Founded: 1868 Closed: 1966.
Thanks to Chris Wells for researching the story of the chapel
1865: The booklet ‘There is Holy Ground’ – A History of Methodism in Middleton 1760-1950 (Middleton Library) gives an account of the development of the Wesleyan School in Middleton Junction from the early 1800s. It continues:
‘Evidence of the flourishing religious life of Middleton Junction is that the Primitive Methodist stalwarts, who established an outpost, had been building their church a little earlier.
A contingent of missionaries from Middleton, including John Brown and Ashton Hilton [see 1889 later], had started meetings in Jumbo about 1865, in the house next to the British Legion premises in Grimshaw Lane.’
1867: This society first appears on the Preaching Plan for Manchester 1st Circuit in 1867 Q4, alongside Middleton (Irk Street), Rhodes and Bowlee from the Middleton area. There were 9 ‘Places’ in the circuit. The only Sunday service was at 6pm and was led by a local preacher. The two ministers took turns at leading services at 7.30pm on alternate Wednesdays.
1868: (‘There is Holy Ground’ continues):
‘The exact date when the decision to build a church was made is not known, but it was opened in 1868, and a building fund for a Sunday school was launched….’
The chapel (labelled ‘Meth. Chap.’) can be seen on the 1889-91 25” OS map, on Grimshaw Lane at the junction with Sedgley Street; it scales at about 41ft x 29ft.
1872 to 1890: ‘There is Holy Ground’ continues: ‘The church was flourishing strongly when it became part of the Middleton circuit on its formation in 1872.’
(continues) ‘On April 16, 1876, the first baptism in the church was recorded … but the first wedding did not take place until .. 1904.’
1877: The School was first mentioned in the Middleton Guardian of 29 December:
‘MIDDLETON TONGE Primitive Methodist School Jumbo Christmas party took place in the schoolroom …’
1888: ‘There is Holy Ground’ continues:
‘At first the church was used also as a school, but after twenty years the growing number of pupils led the trustees to lay plans for a separate school.
Foundation stones were laid in June, 1888, … and [the school] opened on November 4, 1888. By this time the church had 55 members…. [By 1897] the school register showed 30 teacher and 213 pupils …
The register now  contains the names of 66 scholars, 23 teachers, 60 church members, and 22 junior members.’
The school can be seen (behind the chapel) on the 1889-91 25” OS map; it scales at about 54ft x 32ft.
1889: The Middleton Guardian of 5 January 1889 reported that:
‘The annual scholars’ party, of the Jumbo School, was held on New Year’s Day, about 300 sitting down to tea. Mr. Ashton Hilton (superintendent)[see 1865 above] occupied the chair, and also gave an address. The remainder of the evening was spent in games, &c.’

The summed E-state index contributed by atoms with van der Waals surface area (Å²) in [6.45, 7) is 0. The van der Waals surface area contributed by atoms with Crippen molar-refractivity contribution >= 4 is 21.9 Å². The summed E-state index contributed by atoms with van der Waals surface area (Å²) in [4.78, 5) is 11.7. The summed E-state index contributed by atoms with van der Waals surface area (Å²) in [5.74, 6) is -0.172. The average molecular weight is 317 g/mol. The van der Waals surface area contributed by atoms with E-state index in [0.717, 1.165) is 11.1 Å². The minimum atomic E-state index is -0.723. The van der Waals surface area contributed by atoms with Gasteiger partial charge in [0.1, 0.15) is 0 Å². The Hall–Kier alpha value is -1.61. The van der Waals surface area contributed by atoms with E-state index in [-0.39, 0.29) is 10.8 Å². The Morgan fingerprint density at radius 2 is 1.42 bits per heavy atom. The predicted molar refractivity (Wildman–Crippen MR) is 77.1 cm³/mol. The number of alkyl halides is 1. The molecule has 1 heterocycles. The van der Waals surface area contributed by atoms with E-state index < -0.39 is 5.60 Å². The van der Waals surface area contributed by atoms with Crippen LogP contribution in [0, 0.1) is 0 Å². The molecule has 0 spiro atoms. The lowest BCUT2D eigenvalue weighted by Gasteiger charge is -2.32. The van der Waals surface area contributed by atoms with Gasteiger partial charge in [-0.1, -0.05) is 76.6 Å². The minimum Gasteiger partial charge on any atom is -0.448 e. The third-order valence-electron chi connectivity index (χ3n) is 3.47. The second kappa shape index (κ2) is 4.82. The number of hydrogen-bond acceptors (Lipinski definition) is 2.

1891: From the Middleton Guardian of 16 May:
‘Primitive Methodist, Jumbo. – Founded 1868. Minister, Rev. W. Goodman … Scholars – male 108, female 138, total 246; teachers – male 9, female 11, total, 20. With Sunday-school Union to Scarborough on Friday; procession through the village on Saturday.’
1918: The Middleton Guardian of 26 October reported:
‘MIDDLETON JUNCTION. The Jubilee Celebrations in connection with Jumbo Primitive Methodist Church, Middleton Junction, commenced on Saturday afternoon with a most successful birthday party, at which about 300 friends partook of tea.’
1940: The chapel was listed in the 1940 Methodist Church Buildings Report Districts ‘M’, Circuit 825 Middleton. The following information was provided:
Jumbo: made of brick; seating 110; pews; three halls and six other rooms.
1965-66: Manchester Central Library holds Baptism Registers for 1876-1965 and Marriage Registers for 1928-66 (M275/Jumbo/1-2).
1966: The Closing Service was held on 12 June (see image above).
The site of the chapel is now a car park and open ground between Grimshaw Lane and Nelson Street, opposite No. 9 Nelson Street, M24 2BN.
Tonge PM chapel?
Genuki lists both Grimshaw Lane, Jumbo, Primitive Methodist, Middleton and Tonge, Primitive Methodist, (founded before 1895); the latter is vaguely located in the middle of Wince Brook Fields. Tonge is a triangular-shaped area east of Middleton, bounded by the river Irk, Wince Brook and the border with Chadderton. Its history can be found on the British History website. Tonge includes Middleton Junction station and Jumbo. I have not been able to find any independent reference to Tonge chapel so I believe that it is just another name for Jumbo chapel (see entry for 1877 above).